June 22, 2002

RETHINKING BRITISH GUN CONTROL? Not yet, really, but here is a sign that questions are at least being raised:

Self-defence, William Blackstone, the 18th century English jurist, wrote, is a natural right that no government can deprive people of, since no government can protect the individual in his moment of need. The English Bill of Rights of 1689 affirmed the right of individuals “to have arms for their defence”. It is a dangerous right. But leaving personal protection to the police is also dangerous, and ineffective. Government is perilously close to denying people the ability to protect themselves at all, and the result is a more, not less, dangerous society.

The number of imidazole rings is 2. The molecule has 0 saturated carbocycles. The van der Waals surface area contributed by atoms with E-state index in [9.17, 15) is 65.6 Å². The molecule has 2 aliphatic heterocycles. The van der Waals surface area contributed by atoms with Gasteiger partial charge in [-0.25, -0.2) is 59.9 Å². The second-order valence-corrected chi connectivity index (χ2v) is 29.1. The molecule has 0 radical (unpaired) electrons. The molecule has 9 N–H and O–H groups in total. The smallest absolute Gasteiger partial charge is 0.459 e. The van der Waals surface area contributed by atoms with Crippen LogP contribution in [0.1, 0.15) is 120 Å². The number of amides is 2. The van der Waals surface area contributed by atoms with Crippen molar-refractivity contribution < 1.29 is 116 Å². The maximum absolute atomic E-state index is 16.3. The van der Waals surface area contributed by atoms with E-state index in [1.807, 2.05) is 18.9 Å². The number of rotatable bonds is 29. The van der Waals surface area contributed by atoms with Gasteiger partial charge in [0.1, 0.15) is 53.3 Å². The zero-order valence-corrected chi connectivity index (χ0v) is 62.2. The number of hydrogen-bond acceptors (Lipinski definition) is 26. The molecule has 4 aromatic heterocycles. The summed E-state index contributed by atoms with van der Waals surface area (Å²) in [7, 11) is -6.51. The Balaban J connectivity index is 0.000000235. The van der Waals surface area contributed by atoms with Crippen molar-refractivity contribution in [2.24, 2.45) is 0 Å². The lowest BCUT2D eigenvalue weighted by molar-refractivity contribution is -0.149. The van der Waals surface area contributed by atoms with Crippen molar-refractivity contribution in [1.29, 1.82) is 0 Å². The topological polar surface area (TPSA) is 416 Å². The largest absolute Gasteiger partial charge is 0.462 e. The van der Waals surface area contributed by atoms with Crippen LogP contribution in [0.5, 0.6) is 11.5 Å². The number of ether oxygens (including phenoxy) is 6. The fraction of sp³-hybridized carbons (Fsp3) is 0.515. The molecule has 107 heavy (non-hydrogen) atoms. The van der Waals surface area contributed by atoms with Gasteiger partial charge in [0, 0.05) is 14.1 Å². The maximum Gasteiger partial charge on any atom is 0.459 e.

“It is implicit in a genuine right,” said Judge Brown-Wilkinson (Wheeler v Leicester City Council 1985 ) “that its exercise may work against [some facet of] the public interest: a right to speak only where its exercise advanced the public welfare or public policy would be a hollow guarantee against repression.”

History shows that public safety is not enhanced by depriving individuals of their right to personal safety.

Indeed.

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